Letting go… or being let go?
With both my teenage daughters, there was the same flashbulb moment when I knew they were drawing away.
Both incidents played out identically, three years apart – the age difference between them.
Both were in their first year of high school when the moment came.
Both occurred in the car as I dropped them off at school.
Since their first school days, I’d kissed them goodbye. Then a morning came when it simply stopped happening. They didn’t so much push me away – which would’ve caused embarrassment on both sides. No, they wanted to avoid that; they weren’t aiming to hurt or humiliate. Without a word they each got out of the car… sans the customary quick goodbye kiss.
I didn’t, and don’t, drop them at school every day. It’s a bit of a treat for us both – a last chance for a quick chat, and to do them a rare favour. After the no-kiss policy took effect, there were a few weeks of unease between us. Then both parties simply accepted this was the way it would be from now on.
We didn’t discuss it; I took it as a progression – something that cannot, and should not, be stopped – the slow, inevitable flowering of a child into an adult.
Did they want to avoid embarrassment in case a friend spotted them kissing their father goodbye?
Did they begin to find it uncomfortable? How much of it was cultural? With our Anglo-Saxon background, we are less physical in expressing emotion than other cultures. I suspected my daughters were playing out a scene that my female ancestors had, where other cultures might allow a closer physical relationship between fathers and daughters through their teenage years.
Then there’s Freud’s studies of the psychological, behavioural changes a female undergoes during puberty – essential changes if that child is to become an adult, one that will reattach to another male at a later date… but only after letting go of her father.
I thought of all this as I drove home after the first time it happened with each of my girls. Images flashed through my mind of carrying them in my arms, of countless bedtime stories, of hugs and kisses before leaving for work every morning. We’d bonded early, so that they came to me as often as their mum when they needed a cuddle, a band-aid or a kiss to a bruised knee.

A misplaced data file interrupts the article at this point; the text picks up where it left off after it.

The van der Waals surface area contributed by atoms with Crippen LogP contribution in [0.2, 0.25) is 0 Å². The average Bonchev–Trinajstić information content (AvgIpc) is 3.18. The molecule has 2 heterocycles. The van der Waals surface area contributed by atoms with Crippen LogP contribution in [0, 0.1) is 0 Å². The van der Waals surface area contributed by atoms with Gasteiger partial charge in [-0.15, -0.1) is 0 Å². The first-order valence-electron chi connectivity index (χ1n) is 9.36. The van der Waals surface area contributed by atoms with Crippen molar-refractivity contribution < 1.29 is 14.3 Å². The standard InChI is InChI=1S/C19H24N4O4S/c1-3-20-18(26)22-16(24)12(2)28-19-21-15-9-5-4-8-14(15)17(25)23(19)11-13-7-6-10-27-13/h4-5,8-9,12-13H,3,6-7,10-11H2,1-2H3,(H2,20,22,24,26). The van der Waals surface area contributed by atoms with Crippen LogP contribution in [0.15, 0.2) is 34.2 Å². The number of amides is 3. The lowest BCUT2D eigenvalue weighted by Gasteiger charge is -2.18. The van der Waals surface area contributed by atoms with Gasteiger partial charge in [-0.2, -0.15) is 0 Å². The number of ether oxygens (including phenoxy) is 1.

All that was in the past the day each decided they no longer required physical affection from their father.
I hadn’t changed; they had. And it was healthy.
Though difficult, we have to let go. And we have to be let go. Because that’s what really happens: I hadn’t changed; they had. And it was healthy.
We will kiss and hug on special occasions – but no longer on a daily basis, and that’s OK. We’ll always have the memories; we’re still close; we’ve gotten through the minefield of the teenage-daughter years perhaps not entirely unscathed, but with nothing more than a few minor flesh wounds.
When we started the journey together, I had no idea how it would end – and it’s not close to being over yet. I’ve seen a lot of father-daughter relationships go off the rails, so I know we’re doing better than just OK.
Sometimes it’s better not to miss what might’ve been and focus on what we have. I’d rather have a relationship with my girls where we can talk, have a dig at each other, and laugh together – which I have – and if that’s a trade-off for some minor physical affection, I’ll take it.
Raph Tripp is a Melbourne-based dad of two and a lover of cars, cricket and music.